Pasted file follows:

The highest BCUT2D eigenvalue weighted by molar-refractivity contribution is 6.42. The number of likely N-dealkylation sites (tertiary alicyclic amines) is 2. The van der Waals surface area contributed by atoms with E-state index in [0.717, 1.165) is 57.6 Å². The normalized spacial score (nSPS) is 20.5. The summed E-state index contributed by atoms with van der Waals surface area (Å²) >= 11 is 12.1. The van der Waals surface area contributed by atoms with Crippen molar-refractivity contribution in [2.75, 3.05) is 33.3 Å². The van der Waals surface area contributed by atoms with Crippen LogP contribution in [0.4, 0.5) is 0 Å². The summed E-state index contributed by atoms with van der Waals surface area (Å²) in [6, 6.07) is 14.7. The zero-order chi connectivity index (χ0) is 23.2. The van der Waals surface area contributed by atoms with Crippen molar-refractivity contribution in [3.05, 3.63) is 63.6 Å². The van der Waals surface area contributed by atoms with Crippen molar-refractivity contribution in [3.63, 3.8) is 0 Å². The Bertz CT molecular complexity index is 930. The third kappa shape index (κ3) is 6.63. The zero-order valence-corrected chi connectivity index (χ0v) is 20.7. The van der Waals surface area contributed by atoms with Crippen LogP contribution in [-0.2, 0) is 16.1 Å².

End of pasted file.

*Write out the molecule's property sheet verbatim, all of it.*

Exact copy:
The highest BCUT2D eigenvalue weighted by molar-refractivity contribution is 6.42. The number of likely N-dealkylation sites (tertiary alicyclic amines) is 2. The van der Waals surface area contributed by atoms with E-state index in [0.717, 1.165) is 57.6 Å². The normalized spacial score (nSPS) is 20.5. The summed E-state index contributed by atoms with van der Waals surface area (Å²) >= 11 is 12.1. The van der Waals surface area contributed by atoms with Crippen molar-refractivity contribution in [2.75, 3.05) is 33.3 Å². The van der Waals surface area contributed by atoms with Crippen LogP contribution in [0.4, 0.5) is 0 Å². The summed E-state index contributed by atoms with van der Waals surface area (Å²) in [6, 6.07) is 14.7. The zero-order chi connectivity index (χ0) is 23.2. The van der Waals surface area contributed by atoms with Crippen molar-refractivity contribution in [3.05, 3.63) is 63.6 Å². The van der Waals surface area contributed by atoms with Crippen molar-refractivity contribution in [3.63, 3.8) is 0 Å². The Bertz CT molecular complexity index is 930. The third kappa shape index (κ3) is 6.63. The zero-order valence-corrected chi connectivity index (χ0v) is 20.7. The van der Waals surface area contributed by atoms with Crippen LogP contribution in [-0.2, 0) is 16.1 Å².